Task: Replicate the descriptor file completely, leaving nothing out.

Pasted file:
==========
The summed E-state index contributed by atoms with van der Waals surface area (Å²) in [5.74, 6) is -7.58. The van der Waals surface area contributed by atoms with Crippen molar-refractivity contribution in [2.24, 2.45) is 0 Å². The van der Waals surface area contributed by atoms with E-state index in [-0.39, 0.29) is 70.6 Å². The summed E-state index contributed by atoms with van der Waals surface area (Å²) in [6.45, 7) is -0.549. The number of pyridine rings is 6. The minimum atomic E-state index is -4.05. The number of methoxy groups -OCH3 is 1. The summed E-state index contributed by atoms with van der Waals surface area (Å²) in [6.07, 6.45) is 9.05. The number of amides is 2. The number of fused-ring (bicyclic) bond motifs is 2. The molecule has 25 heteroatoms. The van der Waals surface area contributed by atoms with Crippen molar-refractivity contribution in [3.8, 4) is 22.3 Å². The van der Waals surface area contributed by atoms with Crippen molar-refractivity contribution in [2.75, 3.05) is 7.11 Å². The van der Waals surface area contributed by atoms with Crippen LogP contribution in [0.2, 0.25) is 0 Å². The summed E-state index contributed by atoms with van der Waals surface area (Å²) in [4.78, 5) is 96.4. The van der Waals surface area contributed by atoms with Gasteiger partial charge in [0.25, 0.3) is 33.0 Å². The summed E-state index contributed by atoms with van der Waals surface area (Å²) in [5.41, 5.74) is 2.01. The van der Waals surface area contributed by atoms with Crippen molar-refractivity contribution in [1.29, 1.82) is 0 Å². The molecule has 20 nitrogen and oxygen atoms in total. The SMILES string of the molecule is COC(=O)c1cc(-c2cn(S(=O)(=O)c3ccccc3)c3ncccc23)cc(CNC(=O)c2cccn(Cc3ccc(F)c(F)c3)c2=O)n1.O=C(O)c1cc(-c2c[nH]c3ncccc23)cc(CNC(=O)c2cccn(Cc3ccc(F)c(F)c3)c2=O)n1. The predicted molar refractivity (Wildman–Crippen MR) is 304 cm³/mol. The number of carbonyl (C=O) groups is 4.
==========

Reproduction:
The summed E-state index contributed by atoms with van der Waals surface area (Å²) in [5.74, 6) is -7.58. The van der Waals surface area contributed by atoms with Crippen molar-refractivity contribution in [2.24, 2.45) is 0 Å². The van der Waals surface area contributed by atoms with E-state index in [-0.39, 0.29) is 70.6 Å². The summed E-state index contributed by atoms with van der Waals surface area (Å²) in [6.45, 7) is -0.549. The number of pyridine rings is 6. The minimum atomic E-state index is -4.05. The number of methoxy groups -OCH3 is 1. The summed E-state index contributed by atoms with van der Waals surface area (Å²) in [6.07, 6.45) is 9.05. The number of amides is 2. The number of fused-ring (bicyclic) bond motifs is 2. The molecule has 25 heteroatoms. The van der Waals surface area contributed by atoms with Crippen molar-refractivity contribution in [3.8, 4) is 22.3 Å². The van der Waals surface area contributed by atoms with Crippen molar-refractivity contribution in [2.75, 3.05) is 7.11 Å². The van der Waals surface area contributed by atoms with Crippen LogP contribution in [0.2, 0.25) is 0 Å². The summed E-state index contributed by atoms with van der Waals surface area (Å²) in [4.78, 5) is 96.4. The van der Waals surface area contributed by atoms with Gasteiger partial charge in [0.25, 0.3) is 33.0 Å². The summed E-state index contributed by atoms with van der Waals surface area (Å²) in [5.41, 5.74) is 2.01. The van der Waals surface area contributed by atoms with Crippen molar-refractivity contribution in [1.29, 1.82) is 0 Å². The molecule has 20 nitrogen and oxygen atoms in total. The SMILES string of the molecule is COC(=O)c1cc(-c2cn(S(=O)(=O)c3ccccc3)c3ncccc23)cc(CNC(=O)c2cccn(Cc3ccc(F)c(F)c3)c2=O)n1.O=C(O)c1cc(-c2c[nH]c3ncccc23)cc(CNC(=O)c2cccn(Cc3ccc(F)c(F)c3)c2=O)n1. The predicted molar refractivity (Wildman–Crippen MR) is 304 cm³/mol. The number of carbonyl (C=O) groups is 4.